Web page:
A THIRD of the 7,000 sixth-formers who sat the first world-class tests this week were from private schools, who educate just 7 per cent of the nation's pupils.
Students sat new Advanced Extension Award (AEA) papers in 16 subjects. English, maths and physics had most entries.
Papers in popular subjects such as psychology and sociology are not available. There are also no tests in vocational subjects.
The award, aimed at the brightest 18-year-olds, was introduced to help universities distinguish between straight A- grade students.
But the exams, which cost more than pound;1 million to develop, were sidelined before their debut when government plans for a distinction A-level were revealed as part of the 14 to 19 reforms.
There has been strong opposition to the Green Paper proposal, and the Government's own exam watchdog believes the distinction A-level would destroy the integrity of existing grades.
Instead, the Qualifications and Curriculum Authority wants AEAs to be given a chance - despite the over-representation of private schools in the first sitting.
A spokesman said: "With proper promotion, AEAs could be more successful than the Special Papers they replaced. Provisional entry numbers have been reasonably encouraging."
Teacher unions said the entry figures proved that AEAs were a low priority for most schools. John Bangs, head of education at the National Union of Teachers, described them as "an irrelevance".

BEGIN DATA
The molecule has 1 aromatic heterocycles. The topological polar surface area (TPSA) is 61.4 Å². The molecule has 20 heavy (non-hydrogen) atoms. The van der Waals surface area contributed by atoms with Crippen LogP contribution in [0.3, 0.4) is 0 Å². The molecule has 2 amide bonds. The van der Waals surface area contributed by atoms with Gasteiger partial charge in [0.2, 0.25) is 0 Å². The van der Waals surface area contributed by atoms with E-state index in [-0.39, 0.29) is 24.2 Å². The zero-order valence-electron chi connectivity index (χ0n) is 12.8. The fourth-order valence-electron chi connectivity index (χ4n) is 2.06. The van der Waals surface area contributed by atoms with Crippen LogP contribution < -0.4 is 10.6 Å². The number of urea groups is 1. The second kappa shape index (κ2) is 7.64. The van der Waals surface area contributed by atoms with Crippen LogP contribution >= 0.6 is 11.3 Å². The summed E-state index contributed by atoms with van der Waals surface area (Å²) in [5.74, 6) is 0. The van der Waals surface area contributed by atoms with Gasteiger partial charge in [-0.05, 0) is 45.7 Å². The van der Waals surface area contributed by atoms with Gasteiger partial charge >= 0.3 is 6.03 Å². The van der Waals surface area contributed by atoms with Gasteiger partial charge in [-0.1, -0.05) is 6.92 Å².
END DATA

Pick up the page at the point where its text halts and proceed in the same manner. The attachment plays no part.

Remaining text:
Universities have, on the whole, been lukewarm. Alan Ryan, warden of New College, Oxford, said there was so little information from the QCA about who was taking the papers, they did not feature in offers to applicants.
"If everyone had the chance to do them they could be useful but that is clearly not the case," he said.
Cambridge University has encouraged students to take AEAs but will not make them part of an offer. At Chelmsford high school for girls, a grammar and technology school, 10 pupils sat the biology AEA without extra tuition.
The awards should not require any additional teaching but pupils at schools which can offer coaching are most likely to take them. Each award costs around pound;25.
Monica Curtis, headteacher, said: "The difficulty is that some schools can afford to set aside time and staff to coach pupils and others cannot."
For a distinction A-level pupils would be able to choose whether to answer more difficult questions, which would be included in the main papers. Supporters of this option say that this would give everyone the same opportunity to shine. But critics argue that students should not be forced to decide under pressure whether to go for a distinction.
Downing Street's favoured option is the A* which would be awarded to the top 5 per cent of candidates. The QCA said that this proposal would work better than a distinction A-level. It also prefers the alternative of reporting marks alongside grades - a system which the Secondary Heads Association and many university admission tutors support.
These approaches, however, fail to stretch able candidates with more challenging questions.